What is it?
Cardiology addresses the diseases and disorders of the heart. Cardiologists diagnose and treat heart diseases and disorders using special imaging techniques to assess a patient’s heart for changes in blood flow, changes in blood pressure, deformities, and other irregularities.
What are the subspecialties?
Cardiology is considered a branch of internal medicine, but many cardiologists work with patients to manage more detailed cardiovascular conditions. Subspecialties include interventional cardiology, which uses invasive methods to treat heart conditions, cardiac electrophysiology, which focuses on irregular heart rhythms, and heart failure and transplant cardiology, pertaining to advanced heart failure.
What are the commonly associated medical diseases or symptoms?
Common medical diseases and symptoms that would cause a patient to seek treatment include, but are not limited to, coronary artery disease, ischemic heart disease, pericardial diseases, cardiomyopathies, endocarditis, dysrhythmias, valvular heart disease, congenital heart disease, and disorders of circulation through the arteries and veins. A patient might seek a cardiologist if he or she experiences chest pain, chest discomfort, irregular heartbeat, heightened heart rate, severe dizziness or intense feelings of restlessness.
What are the commonly associated medical procedures?
In addition to diagnostic tests, more frequent procedures consist of angioplasty, stent placement, and pacemaker placement. An angioplasty uses special tubing leading to the coronary arteries and an inflatable balloon to allow blood to flow normally. Similarly, stent placement employs an artificial tube to hold a weakened artery in a fixed position that allows blood to flow normally. A pacemaker placement is a procedure in which a small device is placed in the chest to control for irregular heart rhythms.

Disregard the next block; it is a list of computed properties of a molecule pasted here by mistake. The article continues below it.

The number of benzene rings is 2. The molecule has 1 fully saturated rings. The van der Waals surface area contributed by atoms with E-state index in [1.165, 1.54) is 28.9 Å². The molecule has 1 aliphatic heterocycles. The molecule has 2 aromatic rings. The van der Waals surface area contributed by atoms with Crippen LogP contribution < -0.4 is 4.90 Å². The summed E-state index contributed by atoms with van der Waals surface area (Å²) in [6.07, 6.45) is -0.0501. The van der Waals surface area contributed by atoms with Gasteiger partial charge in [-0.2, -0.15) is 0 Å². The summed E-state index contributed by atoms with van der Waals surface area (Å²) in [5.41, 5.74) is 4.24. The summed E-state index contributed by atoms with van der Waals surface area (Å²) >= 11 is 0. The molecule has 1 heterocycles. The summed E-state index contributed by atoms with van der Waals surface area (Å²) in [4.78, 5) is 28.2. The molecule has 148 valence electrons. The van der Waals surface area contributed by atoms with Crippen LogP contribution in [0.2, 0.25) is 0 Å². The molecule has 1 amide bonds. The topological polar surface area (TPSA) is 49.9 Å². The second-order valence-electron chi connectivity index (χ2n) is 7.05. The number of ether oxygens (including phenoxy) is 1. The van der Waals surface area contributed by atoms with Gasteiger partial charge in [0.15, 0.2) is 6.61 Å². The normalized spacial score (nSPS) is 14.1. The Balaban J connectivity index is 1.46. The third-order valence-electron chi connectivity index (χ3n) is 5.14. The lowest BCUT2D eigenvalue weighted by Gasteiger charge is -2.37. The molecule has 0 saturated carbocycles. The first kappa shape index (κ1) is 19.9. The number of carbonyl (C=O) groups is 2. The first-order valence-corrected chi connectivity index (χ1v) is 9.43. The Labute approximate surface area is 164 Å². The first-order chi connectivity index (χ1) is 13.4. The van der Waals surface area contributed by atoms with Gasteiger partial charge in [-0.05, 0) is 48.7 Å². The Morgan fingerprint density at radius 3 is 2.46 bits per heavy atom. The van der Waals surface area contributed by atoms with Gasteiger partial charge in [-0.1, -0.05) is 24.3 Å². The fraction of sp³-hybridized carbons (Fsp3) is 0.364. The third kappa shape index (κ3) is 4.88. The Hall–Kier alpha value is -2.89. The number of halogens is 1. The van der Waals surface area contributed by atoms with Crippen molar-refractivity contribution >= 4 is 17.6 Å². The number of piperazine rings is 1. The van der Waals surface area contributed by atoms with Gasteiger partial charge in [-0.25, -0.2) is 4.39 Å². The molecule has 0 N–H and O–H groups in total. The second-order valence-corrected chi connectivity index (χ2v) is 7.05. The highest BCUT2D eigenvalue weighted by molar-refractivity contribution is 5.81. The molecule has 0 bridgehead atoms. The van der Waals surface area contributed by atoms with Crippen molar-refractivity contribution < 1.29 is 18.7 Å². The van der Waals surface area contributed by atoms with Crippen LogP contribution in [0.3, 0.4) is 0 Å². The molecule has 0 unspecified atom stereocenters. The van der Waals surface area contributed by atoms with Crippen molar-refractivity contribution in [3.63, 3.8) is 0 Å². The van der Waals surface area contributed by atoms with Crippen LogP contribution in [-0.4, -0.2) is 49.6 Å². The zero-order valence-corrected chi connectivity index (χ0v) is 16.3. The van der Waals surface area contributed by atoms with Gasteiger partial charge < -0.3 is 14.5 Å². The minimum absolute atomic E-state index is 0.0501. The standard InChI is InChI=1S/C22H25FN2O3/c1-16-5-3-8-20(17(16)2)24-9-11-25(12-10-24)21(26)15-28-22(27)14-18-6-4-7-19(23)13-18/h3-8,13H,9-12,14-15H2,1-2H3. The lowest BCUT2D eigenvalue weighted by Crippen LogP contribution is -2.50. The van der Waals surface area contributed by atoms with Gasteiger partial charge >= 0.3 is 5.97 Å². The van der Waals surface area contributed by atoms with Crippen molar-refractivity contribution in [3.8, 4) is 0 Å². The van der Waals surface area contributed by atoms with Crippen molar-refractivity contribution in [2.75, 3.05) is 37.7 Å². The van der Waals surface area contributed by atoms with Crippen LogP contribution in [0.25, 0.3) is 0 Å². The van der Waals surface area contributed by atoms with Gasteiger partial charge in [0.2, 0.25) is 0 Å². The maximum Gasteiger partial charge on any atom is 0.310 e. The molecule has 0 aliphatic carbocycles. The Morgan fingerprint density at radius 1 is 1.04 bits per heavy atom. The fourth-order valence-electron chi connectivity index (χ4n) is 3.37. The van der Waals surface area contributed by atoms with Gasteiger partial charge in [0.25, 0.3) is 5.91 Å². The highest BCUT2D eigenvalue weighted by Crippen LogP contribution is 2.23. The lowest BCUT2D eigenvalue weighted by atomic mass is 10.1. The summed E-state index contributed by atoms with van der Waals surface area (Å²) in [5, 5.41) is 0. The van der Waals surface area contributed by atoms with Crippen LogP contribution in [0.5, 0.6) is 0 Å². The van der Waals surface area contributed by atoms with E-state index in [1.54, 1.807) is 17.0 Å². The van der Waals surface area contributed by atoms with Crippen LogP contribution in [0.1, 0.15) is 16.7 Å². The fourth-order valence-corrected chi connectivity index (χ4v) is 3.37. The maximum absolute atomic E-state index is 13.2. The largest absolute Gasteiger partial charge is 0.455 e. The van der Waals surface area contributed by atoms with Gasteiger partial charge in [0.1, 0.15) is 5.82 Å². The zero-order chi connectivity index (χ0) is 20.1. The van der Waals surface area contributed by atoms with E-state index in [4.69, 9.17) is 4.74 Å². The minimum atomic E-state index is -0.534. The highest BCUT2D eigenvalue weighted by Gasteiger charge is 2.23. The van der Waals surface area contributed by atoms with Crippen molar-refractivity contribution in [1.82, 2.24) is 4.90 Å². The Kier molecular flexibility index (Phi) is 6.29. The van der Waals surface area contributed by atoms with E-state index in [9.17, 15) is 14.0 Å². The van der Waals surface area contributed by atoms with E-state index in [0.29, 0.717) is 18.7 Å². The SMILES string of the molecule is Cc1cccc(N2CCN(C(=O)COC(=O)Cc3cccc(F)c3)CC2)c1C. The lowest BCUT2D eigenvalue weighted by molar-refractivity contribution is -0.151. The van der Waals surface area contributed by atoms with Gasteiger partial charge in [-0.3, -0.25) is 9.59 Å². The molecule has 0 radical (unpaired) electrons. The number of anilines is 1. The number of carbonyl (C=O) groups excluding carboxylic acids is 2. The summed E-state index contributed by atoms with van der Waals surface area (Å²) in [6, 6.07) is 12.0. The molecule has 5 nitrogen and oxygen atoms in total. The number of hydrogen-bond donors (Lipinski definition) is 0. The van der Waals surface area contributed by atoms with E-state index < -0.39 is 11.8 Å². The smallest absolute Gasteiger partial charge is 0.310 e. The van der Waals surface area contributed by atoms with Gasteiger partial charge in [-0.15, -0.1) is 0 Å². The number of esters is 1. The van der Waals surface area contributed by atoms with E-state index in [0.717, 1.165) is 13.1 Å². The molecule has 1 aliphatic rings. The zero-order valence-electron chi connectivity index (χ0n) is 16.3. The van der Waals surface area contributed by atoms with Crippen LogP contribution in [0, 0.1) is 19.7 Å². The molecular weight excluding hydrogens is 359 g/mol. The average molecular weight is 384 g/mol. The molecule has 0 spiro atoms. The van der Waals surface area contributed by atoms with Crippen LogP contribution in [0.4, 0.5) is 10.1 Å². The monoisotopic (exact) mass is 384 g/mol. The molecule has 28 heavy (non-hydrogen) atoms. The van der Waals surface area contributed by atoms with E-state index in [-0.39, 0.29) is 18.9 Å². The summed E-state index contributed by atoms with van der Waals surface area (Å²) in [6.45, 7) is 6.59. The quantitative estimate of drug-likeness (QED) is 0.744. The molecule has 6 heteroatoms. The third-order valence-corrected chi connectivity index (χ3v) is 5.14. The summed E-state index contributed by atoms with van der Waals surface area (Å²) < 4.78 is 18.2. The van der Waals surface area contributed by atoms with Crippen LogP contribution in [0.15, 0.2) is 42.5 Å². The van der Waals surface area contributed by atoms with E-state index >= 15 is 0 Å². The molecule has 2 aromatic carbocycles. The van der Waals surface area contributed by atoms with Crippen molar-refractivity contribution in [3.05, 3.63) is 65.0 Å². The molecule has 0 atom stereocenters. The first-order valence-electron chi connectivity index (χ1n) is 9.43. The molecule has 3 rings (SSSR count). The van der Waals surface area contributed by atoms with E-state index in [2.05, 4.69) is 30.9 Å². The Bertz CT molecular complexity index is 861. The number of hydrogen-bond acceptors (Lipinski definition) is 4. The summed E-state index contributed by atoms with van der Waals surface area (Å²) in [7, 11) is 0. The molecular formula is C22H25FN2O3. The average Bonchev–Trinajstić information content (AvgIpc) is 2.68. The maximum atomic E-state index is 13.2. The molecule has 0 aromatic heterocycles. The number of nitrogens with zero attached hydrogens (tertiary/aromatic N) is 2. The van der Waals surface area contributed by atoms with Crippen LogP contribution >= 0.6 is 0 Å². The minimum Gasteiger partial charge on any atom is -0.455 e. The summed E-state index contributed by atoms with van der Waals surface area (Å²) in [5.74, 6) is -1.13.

Are there any preventative measures I can take?
While there are risk factors such as age, gender and family history that might predispose one to cardiovascular diseases, there are also many measures that are under one’s control. The most useful preventative measures include exercise, avoidance of smoking, maintaining a diet with low cholesterol, and closely monitoring one’s weight and blood pressure.
What are the common misconceptions about this specialty?
One misconception about cardiology is that stress alone will cause a heart attack. While stress contributes to hypertension, it is important to realize that heart health is a combination of many lifestyle behaviors. To maintain proper heart health, one should monitor his or her cholesterol and weight in addition to the blood pressure associated with stress.
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